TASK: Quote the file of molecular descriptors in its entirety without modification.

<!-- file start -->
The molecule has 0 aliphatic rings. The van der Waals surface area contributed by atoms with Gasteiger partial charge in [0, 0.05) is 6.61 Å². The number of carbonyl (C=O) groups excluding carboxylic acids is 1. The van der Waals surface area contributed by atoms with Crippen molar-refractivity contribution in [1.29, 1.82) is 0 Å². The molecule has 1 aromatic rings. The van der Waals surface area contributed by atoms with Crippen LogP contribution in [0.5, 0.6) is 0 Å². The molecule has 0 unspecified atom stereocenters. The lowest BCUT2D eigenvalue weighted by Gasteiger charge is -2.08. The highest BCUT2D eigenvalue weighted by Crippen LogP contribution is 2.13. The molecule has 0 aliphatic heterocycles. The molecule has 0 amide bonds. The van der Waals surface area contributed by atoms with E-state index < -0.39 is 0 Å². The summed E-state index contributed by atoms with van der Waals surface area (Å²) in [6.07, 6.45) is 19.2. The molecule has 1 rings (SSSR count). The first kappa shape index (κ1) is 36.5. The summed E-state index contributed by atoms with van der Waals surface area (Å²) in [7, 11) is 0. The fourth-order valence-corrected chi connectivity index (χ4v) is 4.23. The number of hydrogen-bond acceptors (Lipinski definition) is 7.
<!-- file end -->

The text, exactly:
The molecule has 0 aliphatic rings. The van der Waals surface area contributed by atoms with Gasteiger partial charge in [0, 0.05) is 6.61 Å². The number of carbonyl (C=O) groups excluding carboxylic acids is 1. The van der Waals surface area contributed by atoms with Crippen molar-refractivity contribution in [1.29, 1.82) is 0 Å². The molecule has 1 aromatic rings. The van der Waals surface area contributed by atoms with Crippen LogP contribution in [0.5, 0.6) is 0 Å². The molecule has 0 unspecified atom stereocenters. The lowest BCUT2D eigenvalue weighted by Gasteiger charge is -2.08. The highest BCUT2D eigenvalue weighted by Crippen LogP contribution is 2.13. The molecule has 0 aliphatic heterocycles. The molecule has 0 amide bonds. The van der Waals surface area contributed by atoms with E-state index < -0.39 is 0 Å². The summed E-state index contributed by atoms with van der Waals surface area (Å²) in [6.07, 6.45) is 19.2. The molecule has 1 rings (SSSR count). The first kappa shape index (κ1) is 36.5. The summed E-state index contributed by atoms with van der Waals surface area (Å²) in [7, 11) is 0. The fourth-order valence-corrected chi connectivity index (χ4v) is 4.23. The number of hydrogen-bond acceptors (Lipinski definition) is 7.